Monday, April 9, 2018

Op-ed: Pharmacy benefit managers exclude diabetes medications and supplies from coverage more than any other category

As insurers continue to exclude many diabetes-related medications and supplies from coverage, children with diabetes could be "saddled with lifetimes of exorbitant out-of-pocket costs," Stewart Perry and Jeff Hitchcock write in an op-ed for the Lexington Herald-Leader.

Perry, of Lexington, is the parent of a child with diabetes and the past national chairman of the board of the American Diabetes Association. Hitchcock is founder and president of Children with Diabetes and a member of the Doctor-Patient Rights Project.

Kentucky ranks fifth among all states in the rate of diabetes, with over 13 percent of the state's adults diagnosed with the disease.

The authors say that the growing number of Kentuckians with diabetes could be one of the reasons pharmacy benefit managers -- who act as middlemen between patients and drug companies -- are excluding so many diabetes-related medications and supplies from being covered. They note that these exclusions are "more than any other treatment category."

Perry and Hitchcock write that a Doctor-Patient Rights Project study found that in the last four years, "the number of diabetes-related medications or supplies excluded from coverage by the nation’s two largest PBMs (CVS and Express Scripts) has increased by almost 80 percent, the only treatment category where the PBMs consistently increased the number of excluded medicines every year."

"Diabetes-related treatments now account for one out of every five medicines excluded from coverage by these PBMs," they write.

The idea behind these exclusion lists is to compel patients to use less expensive treatment choices, "falsely assuming that every patient with diabetes will respond the same way to every treatment choice," the authors write. The study found that many patients who are asked to switch to a new medication choose to pay out-of-pocket for the treatment their doctor originally prescribed, rather than switch to the insurer’s preferred drug.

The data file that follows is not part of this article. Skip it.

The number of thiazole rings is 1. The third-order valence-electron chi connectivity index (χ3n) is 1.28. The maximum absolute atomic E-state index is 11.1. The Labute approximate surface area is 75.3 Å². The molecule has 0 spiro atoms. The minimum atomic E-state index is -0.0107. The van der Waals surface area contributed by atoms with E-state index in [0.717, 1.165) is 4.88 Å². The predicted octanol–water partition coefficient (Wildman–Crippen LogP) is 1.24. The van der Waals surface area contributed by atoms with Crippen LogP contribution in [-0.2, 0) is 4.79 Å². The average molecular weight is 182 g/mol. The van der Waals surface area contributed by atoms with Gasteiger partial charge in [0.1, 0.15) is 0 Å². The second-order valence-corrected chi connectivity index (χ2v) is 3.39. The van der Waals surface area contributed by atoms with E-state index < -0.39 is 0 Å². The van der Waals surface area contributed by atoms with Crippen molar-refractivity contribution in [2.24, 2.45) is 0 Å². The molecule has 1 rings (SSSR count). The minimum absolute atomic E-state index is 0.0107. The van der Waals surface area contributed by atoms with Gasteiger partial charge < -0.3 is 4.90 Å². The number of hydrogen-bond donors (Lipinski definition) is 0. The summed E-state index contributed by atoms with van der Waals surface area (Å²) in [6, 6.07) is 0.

The authors of the op-ed add that other studies show that when patients have to pay more for their medications, they are more likely take the drug incorrectly by splitting pills or skipping doses to make it last longer. They add, "forced non-medical switching may even backfire as a cost-saving strategy for insurers" because failure to use medication as prescribed makes treatment less effective.

Such failure "accounts for up to 10 percent of hospitalizations, 25 percent of nursing home admissions and as many as 125,000 premature deaths annually, according to a study in the Journal of Managed Care & Specialty Pharmacy," they write. "As a result, it contributes an extra $100 billion to $289 billion in medical expenses each year, at least some of which fall to insurers to pay."

Perry and Hitchcock say fully covering prescribed treatments would allow parents to use the most effective medications for their children, and allow the medications to be used appropriately. They conclude: "The cost savings generated by letting doctors drive treatment decisions more than compensates for the higher pharmaceutical costs."

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